May they be used to help create habitable environments elsewhere? It’s perhaps worth quoting these two paragraphs from Wikipedia in their entirety:
In tests, lichen survived and showed remarkable results on the adaptation capacity of photosynthetic activity with the simulation time of 34 days under Martian conditions in the Mars Simulation Laboratory (MSL) maintained by the German Aerospace Center (DLR).
The European Space Agency has discovered that lichens can survive unprotected in space. In an experiment led by Leopoldo Sancho from the Complutense University of Madrid, two species of lichen — Rhizocarpon geographicum7 and Xanthoria elegans — were sealed in a capsule and launched on a Russian Soyuz rocket 31 May 2005. Once in orbit, the capsules were opened and the lichens were directly exposed to the vacuum of space with its widely fluctuating temperatures and cosmic radiation. After 15 days, the lichens were brought back to earth and were found to be in full health with no discernible damage from their time in orbit.
In some areas, soil lichens help to bind the sand-crust or soil-crust together but lichens have also been shown to chemically attack stone, thereby helping to create soil. Lichens can also help create little environments where soil may be retained and seeds of plants germinate. However, like all species, lichens are out to help themselves and some produce chemicals to restrict the march of mosses (another pioneer species but more water-reliant), with which lichens would have to compete in many areas).
When growing on tree bark, lichens do not parasitise on the tree nor harm it in any way, merely using it as a secure base. Older trees are often covered with lichen and dead trees or branches more so, associating in some people’s minds the ill-health in a tree with the growth of lichen upon it. Circumstantial evidence may suggest the guilt of the lichen but it is completely a case of coincidence: lichen is slow-growing and the older the tree, the more time lichen has had to grow and extend upon it; the tree dies because it grows old.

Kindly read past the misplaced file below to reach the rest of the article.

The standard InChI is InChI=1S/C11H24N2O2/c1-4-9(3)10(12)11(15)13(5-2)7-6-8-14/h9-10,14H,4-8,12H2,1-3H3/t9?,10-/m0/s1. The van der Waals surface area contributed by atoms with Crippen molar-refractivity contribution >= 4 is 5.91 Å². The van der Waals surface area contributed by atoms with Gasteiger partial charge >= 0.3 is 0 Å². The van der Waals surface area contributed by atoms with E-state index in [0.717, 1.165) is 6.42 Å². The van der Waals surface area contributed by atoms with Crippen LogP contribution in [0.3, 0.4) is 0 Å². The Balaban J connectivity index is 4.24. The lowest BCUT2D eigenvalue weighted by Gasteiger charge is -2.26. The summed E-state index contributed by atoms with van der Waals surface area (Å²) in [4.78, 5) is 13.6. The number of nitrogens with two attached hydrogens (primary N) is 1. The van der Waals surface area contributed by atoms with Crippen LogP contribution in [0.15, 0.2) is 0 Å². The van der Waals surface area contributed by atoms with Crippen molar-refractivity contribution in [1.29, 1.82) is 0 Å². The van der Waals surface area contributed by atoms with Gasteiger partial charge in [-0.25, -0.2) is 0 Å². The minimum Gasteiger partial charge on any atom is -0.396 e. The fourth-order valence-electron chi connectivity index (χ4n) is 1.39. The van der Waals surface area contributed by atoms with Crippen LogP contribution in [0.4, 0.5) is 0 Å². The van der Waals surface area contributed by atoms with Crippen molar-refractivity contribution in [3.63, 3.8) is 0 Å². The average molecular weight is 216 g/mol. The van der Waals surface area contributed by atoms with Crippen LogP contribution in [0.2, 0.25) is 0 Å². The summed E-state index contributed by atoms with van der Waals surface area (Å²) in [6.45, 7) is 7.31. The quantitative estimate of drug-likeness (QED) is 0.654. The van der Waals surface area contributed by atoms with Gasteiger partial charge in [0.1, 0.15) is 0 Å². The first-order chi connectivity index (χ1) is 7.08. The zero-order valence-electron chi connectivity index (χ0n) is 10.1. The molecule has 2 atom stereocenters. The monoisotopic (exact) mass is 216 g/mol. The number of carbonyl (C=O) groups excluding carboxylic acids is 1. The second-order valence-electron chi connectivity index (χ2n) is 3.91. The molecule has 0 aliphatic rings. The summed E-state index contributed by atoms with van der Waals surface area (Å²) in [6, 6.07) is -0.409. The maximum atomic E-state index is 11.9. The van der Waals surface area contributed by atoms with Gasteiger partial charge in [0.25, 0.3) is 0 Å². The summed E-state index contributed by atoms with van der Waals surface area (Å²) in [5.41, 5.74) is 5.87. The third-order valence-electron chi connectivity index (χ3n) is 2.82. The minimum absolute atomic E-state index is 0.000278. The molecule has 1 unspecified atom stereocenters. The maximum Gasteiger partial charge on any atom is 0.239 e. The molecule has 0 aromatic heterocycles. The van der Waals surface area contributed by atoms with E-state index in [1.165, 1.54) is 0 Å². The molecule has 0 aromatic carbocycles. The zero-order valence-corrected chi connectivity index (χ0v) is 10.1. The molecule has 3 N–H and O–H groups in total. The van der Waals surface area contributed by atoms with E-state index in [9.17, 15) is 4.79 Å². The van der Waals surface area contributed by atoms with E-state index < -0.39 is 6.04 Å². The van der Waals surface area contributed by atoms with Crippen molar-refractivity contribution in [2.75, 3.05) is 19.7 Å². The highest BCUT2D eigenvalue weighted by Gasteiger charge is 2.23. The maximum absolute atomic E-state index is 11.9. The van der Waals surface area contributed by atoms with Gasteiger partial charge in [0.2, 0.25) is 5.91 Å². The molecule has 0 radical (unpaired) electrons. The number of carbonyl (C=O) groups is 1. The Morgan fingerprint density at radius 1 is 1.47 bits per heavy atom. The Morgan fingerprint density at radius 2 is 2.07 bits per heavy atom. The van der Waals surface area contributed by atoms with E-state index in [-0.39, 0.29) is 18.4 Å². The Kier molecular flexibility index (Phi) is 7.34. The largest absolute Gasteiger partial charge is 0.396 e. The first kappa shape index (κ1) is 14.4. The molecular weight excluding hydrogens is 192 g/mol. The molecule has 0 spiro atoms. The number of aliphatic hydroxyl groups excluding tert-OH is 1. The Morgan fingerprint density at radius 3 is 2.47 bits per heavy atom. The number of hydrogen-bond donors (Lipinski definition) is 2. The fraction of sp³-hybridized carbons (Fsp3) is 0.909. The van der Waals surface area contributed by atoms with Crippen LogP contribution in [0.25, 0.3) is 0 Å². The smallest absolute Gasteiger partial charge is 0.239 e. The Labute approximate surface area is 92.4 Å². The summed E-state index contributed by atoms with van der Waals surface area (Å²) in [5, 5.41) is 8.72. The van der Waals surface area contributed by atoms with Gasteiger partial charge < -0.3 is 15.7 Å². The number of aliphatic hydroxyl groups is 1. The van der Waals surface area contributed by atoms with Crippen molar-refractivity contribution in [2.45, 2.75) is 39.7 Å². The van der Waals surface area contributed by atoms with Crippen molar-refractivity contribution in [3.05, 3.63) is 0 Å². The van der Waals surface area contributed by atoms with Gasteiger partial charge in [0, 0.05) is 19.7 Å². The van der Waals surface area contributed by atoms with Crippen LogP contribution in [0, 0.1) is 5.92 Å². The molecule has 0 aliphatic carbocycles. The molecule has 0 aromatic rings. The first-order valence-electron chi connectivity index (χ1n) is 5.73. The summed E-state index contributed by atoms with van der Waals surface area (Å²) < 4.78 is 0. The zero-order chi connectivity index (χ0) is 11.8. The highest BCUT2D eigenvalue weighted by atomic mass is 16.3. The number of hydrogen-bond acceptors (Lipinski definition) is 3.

The lichen will survive the dead tree for a period but it is not the killer. Now come decomposers: insects, snails, slugs and especially, distant relatives of the lichens: fungi. Without concern for their relatives, the fungi, along with the other decomposers, will reduce the tree to soil ingredients and thereby deprive the lichens of their base but, in time, providing more soil for more trees to grow and for new generation of lichens to attach themselves to the bark.
The fungus is not too discriminating and a particular species may combine with different algae species; the resultant lichens may appear to be different species but (since 2014) will be classified as the same lichen species, i.e containing the samespecies of fungus.8
The alga can also exist independently in nature but the fungi cannot. Two species in two genera of green algae are found in over 35% of all lichens, but can only rarely be found living on their own outside of a lichen.9
Sex and Reproduction
It is only the fungal part of the symbiote that reproduces sexually. When doing so, it produces spores (as do ferns and mosses) which must find a compatible alga in order to produce a new lichen, a symbiote of the fungus of the parent fungus and a new alga.
Some lichens reproduce or extend asexually, advancing across a surface and merging with another of the same species.
Uses of lichens:
When we discuss “the use” of some thing we generally mean its use for humans; lichens no doubt have many uses for other organisms, whether as food for reindeer during non-growing seasons or as micro-environments for tiny creatures. But for humans, the uses are mostly in the areas of
geological age indicators
Dyes and Pigments:
Dyes were made from the orange Xanthoria Parietina and the grey-green branched Parmelia Saxitillis to dye wools used in traditional tweed (Harris) weaving in the Scottish Highlands10and I myself have had the second of the two pointed out to me by an Aran Islander woman as the source for the rarely-used green wool knitted into a geansaí (pullover or jumper). Material for other natural dyes exist for example in Ireland but the issues are how easily they are obtained, how true they dye and how long they remain the desired colour and shade.